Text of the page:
So many advertisements from the past seem cringeworthy now. They were undeniably sexist when they came out – today, it boggles the mind to consider that anyone thought they were acceptable.
Narrator: “It wasn’t.”
A decade ago, JCPenny turned the trope on its head with its Beware of the Doghouse video. In it, a man gets sentenced to the doghouse after gifting his wife a “dual bag vacuum cleaner.” Even this content is a little off: It perpetuates the trope of the clueless husband – and suggests the only way out of the doghouse is through the gift of jewelry.
Most recently, fitness company Peloton found itself in the proverbial doghouse when its Christmas advertisement went viral for all the wrong reasons.
At one point or another, we’ve all given gifts to our friends, family, or loved ones that were just wrong. I’ve learned this in my 25+ years of marriage: If I have to preface a gift by saying, “Once you open this, I’ll explain it to you,” I should think twice before wrapping it up.
The same goes for our professional lives. A content strategy leader at a tech company recently told me about her challenges with setting new content standards. She and her team spent a good deal of money, time, and effort to develop new documented personas, associated customer journey maps, and editorial guidelines. They spent a month trying to roll out these new tools by doing lunch and learns with each of the different teams to explain how the tools could be used.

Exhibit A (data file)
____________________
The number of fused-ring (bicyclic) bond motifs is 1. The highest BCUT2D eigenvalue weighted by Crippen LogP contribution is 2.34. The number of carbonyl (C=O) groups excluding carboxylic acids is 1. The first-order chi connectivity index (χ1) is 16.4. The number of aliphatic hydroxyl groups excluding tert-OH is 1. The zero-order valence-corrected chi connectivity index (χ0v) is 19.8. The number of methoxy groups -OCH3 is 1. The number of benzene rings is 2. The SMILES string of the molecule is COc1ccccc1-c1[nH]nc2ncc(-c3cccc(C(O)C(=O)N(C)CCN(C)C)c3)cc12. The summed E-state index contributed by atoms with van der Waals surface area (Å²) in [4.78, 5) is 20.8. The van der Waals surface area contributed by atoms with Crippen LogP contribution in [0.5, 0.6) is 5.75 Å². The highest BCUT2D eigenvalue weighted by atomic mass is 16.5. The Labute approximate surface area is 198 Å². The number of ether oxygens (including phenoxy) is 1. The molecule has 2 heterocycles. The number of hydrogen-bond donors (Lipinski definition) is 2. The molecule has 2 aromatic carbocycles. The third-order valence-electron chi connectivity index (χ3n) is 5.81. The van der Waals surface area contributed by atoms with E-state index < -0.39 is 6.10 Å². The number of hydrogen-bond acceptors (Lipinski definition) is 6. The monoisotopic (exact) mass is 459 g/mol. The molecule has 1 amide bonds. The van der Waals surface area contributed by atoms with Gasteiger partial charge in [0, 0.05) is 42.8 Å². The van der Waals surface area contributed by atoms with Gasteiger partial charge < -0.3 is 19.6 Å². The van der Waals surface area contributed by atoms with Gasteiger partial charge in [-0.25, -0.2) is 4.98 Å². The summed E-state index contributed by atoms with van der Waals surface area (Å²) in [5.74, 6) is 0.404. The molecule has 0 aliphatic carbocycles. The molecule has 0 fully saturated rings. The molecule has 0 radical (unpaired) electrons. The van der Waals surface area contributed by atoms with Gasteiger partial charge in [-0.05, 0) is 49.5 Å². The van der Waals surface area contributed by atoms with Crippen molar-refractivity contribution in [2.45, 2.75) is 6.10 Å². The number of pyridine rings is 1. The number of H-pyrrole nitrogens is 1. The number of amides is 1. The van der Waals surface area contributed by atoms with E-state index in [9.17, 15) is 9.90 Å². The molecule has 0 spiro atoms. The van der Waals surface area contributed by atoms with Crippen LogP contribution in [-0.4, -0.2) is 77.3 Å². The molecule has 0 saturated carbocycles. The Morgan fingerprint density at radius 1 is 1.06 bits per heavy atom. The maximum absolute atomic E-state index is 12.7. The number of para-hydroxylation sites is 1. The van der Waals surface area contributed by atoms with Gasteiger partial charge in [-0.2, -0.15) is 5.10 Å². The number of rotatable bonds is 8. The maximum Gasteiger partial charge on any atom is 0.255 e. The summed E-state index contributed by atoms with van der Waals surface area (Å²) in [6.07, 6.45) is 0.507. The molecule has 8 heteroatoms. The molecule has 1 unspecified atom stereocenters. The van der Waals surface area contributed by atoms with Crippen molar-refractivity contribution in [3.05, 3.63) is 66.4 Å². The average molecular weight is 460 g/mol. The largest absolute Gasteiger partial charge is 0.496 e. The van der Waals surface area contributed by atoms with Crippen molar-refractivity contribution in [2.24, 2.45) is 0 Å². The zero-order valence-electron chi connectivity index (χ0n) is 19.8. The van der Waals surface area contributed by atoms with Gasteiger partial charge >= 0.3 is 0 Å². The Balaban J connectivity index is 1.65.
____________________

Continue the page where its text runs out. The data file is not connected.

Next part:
It didn’t go well.
None of the other groups – sales enablement, product marketing, or the social media team – had asked for these tools. More importantly, none of them knew what to do with them. In their view, the tools represented things that would make their jobs more complex.
The content crew gave the other teams vacuum cleaners – and wound up in the doghouse.
I shared with the content leader an approach I developed for my marriage so many years ago. When we acquire any helpful but, perhaps, unexciting tool – a new vacuum cleaner, toaster, etc. – we go about it as a team. The concept we “sell” each other isn’t the benefit of the tools – it’s the joint vision of a cleaner house (or better bagels).
Whether or not content tools are gifts to the organizations, how and when you present them matters. Do those lunch-and-learns earlier – when you’re selling that vision of what the tools will bring to each part organization. Then, when the tools arrive, you’re simply training people to use something they’re already expecting.
At home, I’m the designated manual reader and trainer for every new appliance. But we decide together which appliances we need.
Just remember, if you have to explain your “gift” of content tools, you may be headed for the doghouse.
It’s your story. Tell it well.